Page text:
Malick Sidibé, Malian photographer, has died at 80. Sidibé’s black and white photos captured the golden era of Malian music and culture during the 1960’s, a time of optimism, pride, pan-africanism, and joy. With the death of fellow Malian photographer Seydou Keita (1921-2001), Sidibé had been the only remaining photographic chronicler of a golden age.
Sidibé’s photos are full of post-independence joy. People came to his studio to be photographed, wearing their favorite bell bottoms and latest fashions. He frequented the happening clubs in Bamako, finding there the hottest new dance moves to the latest American soul music, Cuban hits, and especially the sizzling Congolese rumba that was coming into Mali from Kinshasha and Brazzaville. Sidibé’s images also captured budding love: couples cooing outside the clubs, cooling off in the Niger river.
The club culture of Bamako during this period required a bespoke dress code. According to the New York Times, Sidibe once recalled, “Every Saturday night you had to dress elegantly. People would plan their outfits all week long. To make an impression, you had to be impeccable, with a trouser crease so sharp you could cut off the head of a chicken with it.”
Malick Sidibe’s photos celebrate the brief period of ebullience that came after French Sudan became Mali — people joyfully dancing to Boubacar Traore’s huge hit “Mali Twist” (Malian cover of Chubby Checker’s hit) or to Congolese rumba featuring Le Grand Kalle (Joseph Kabasele), Franco, Tabu Ley Rochereau & African Fiesta, and other giants. What we see in his photos, taken with his hard-working Rolleiflex, is a far cry from what Mali is going through today.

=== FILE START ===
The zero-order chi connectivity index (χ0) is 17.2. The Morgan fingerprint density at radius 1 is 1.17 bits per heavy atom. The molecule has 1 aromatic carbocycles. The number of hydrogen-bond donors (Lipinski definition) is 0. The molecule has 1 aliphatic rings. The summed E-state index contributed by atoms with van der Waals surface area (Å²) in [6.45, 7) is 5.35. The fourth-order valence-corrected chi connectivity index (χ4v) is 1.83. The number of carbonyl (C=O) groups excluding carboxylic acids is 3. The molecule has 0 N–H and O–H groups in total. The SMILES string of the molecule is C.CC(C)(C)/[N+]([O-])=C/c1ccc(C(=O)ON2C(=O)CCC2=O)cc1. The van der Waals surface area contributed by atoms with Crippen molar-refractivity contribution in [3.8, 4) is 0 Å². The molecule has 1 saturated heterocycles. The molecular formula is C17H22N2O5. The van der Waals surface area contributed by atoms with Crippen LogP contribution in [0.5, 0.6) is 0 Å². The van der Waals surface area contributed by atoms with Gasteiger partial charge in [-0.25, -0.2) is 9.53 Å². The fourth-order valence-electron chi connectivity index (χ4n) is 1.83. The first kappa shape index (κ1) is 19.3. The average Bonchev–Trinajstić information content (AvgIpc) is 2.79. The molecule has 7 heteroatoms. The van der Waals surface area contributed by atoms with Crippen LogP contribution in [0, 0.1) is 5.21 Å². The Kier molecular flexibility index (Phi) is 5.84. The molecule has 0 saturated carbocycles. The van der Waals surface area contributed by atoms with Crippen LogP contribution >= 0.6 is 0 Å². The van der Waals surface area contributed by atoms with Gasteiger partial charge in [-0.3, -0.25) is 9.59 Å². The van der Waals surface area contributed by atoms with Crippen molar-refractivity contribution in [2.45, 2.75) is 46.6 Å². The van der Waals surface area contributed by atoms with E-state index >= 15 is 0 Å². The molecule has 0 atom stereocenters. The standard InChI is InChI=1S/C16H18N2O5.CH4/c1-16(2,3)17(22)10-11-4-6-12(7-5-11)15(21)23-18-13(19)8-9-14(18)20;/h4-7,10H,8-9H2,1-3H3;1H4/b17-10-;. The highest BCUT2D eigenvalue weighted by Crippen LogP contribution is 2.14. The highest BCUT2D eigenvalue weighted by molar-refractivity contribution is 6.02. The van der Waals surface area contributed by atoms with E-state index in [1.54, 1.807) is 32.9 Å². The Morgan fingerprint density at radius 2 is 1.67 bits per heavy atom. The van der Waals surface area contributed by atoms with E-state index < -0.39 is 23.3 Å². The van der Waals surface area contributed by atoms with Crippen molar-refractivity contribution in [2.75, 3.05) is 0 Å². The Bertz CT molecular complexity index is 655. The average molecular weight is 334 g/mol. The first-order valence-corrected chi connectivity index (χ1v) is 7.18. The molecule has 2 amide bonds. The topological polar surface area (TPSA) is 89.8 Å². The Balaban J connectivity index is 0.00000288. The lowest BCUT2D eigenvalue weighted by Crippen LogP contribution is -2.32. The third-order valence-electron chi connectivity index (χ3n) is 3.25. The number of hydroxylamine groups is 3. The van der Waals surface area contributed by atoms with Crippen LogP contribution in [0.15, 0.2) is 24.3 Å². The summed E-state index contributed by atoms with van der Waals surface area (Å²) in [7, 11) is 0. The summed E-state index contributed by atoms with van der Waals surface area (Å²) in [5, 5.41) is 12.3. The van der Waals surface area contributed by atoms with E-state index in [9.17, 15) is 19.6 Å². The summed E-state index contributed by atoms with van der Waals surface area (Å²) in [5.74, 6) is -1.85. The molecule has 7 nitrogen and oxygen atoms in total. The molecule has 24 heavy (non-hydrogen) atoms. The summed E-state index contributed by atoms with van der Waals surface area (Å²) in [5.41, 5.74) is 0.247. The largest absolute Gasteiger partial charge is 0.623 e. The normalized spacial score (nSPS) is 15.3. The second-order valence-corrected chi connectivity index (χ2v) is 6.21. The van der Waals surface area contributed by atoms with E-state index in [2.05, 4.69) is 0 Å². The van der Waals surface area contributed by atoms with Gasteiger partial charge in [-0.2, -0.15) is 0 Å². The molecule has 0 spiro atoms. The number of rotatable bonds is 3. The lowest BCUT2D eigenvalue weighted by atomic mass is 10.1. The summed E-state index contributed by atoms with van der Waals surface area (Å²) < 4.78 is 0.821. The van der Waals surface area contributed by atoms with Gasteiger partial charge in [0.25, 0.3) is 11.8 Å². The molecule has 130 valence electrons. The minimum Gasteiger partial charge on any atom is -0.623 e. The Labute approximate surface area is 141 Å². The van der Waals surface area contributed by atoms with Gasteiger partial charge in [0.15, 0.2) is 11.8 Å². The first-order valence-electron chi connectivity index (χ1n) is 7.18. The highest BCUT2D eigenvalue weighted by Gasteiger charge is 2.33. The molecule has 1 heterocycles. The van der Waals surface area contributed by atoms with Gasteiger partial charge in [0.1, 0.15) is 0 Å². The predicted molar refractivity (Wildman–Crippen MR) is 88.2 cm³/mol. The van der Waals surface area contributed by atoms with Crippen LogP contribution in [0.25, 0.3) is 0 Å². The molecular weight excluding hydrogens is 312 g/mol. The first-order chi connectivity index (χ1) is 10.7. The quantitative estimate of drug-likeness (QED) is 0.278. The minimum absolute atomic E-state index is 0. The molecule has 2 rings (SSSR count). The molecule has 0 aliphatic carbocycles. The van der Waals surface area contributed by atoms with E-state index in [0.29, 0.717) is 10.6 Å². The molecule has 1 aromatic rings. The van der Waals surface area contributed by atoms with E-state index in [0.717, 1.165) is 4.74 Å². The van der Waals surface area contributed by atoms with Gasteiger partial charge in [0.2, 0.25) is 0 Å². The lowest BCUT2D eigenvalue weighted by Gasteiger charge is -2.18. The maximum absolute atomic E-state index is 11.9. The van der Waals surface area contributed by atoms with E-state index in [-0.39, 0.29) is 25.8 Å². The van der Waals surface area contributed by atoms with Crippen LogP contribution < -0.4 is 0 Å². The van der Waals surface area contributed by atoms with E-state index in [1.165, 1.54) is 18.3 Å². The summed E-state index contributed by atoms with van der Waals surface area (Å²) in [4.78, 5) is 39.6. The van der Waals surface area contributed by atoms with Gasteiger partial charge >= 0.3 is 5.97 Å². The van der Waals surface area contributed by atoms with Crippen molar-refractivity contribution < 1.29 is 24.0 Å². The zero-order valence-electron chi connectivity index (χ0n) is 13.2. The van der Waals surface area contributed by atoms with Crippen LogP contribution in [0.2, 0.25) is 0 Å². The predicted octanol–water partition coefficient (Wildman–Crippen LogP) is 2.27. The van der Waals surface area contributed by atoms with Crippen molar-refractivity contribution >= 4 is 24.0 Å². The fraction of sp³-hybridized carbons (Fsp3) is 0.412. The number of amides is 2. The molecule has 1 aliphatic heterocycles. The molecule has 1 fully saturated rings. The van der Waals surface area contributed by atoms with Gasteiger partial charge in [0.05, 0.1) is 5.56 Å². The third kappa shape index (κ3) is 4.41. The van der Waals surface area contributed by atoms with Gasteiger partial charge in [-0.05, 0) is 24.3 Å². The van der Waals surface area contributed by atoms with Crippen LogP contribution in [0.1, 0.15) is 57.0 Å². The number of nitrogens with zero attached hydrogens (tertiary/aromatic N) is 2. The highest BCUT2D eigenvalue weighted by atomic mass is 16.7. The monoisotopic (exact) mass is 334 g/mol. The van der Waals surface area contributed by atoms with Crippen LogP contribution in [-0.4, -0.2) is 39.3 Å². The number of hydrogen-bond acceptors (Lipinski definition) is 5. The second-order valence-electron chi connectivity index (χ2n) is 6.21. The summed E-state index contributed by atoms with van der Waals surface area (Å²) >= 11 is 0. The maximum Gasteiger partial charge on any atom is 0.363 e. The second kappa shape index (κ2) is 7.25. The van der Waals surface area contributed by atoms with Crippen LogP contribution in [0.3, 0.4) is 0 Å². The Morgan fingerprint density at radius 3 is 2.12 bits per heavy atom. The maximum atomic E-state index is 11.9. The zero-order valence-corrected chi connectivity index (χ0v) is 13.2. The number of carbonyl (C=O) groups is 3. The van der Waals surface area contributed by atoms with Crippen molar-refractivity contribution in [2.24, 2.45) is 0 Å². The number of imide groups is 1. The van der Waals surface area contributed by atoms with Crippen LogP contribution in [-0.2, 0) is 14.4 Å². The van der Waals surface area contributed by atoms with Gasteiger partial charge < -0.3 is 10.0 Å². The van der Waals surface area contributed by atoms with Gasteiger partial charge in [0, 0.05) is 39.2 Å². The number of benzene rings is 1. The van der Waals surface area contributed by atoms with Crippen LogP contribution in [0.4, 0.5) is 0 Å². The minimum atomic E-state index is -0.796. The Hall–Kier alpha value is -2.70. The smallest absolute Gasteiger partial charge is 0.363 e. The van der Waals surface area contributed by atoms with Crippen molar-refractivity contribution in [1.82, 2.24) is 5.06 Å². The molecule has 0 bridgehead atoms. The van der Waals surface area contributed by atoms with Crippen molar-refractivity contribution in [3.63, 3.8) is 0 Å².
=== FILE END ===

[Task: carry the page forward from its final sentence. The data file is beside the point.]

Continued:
Reflecting on this golden period of Bamako, Sidibé told the Telegraph, “I loved the music and the atmosphere, but above all I loved the dancers. The moments when young people dance and play as though the stars belong to them–that’s what I loved the most.”
Sidibé’s photography was first introduced in Europe by a photographic curator named André Magnin, who organized an exhibition of his work at the Cartier Foundation for Contemporary Art in Paris, later publishing Sidibé’s first book of photos. I have his books and treasure them. Looking at his photos brings joy, pure and simple.
Here is the trailer from a documentary about him, “Dolce Vita Africana,” shown on British television in 2008. The music playing underneath is by the Senegalese outfit Orchestra Baobab:
Next is Boubacar Traore and his big 1963 hit, “Mali Twist.” Boubacar says at the outset of this song, “During independence I went to Radio Mali. I made eight songs, that launched me. Everbody liked this music at Radio Mali, there was “Mali Twist”, “Kayes Ba” and “Mariama.” This song launched me, during these days you would do only one “band” on the radio. Well since I sung, my song made a huge success, Radio Mali played it night and day.” (translated by Joan Gonzalvez)
Note the album was on Syllart records, the powerhouse label founded by the late Ibrahim Sylla that launched the careers of Oumou Sangare, Salif Keita, and many other African superstars. Click here to read about his illustrious career — think the African Quincy Jones.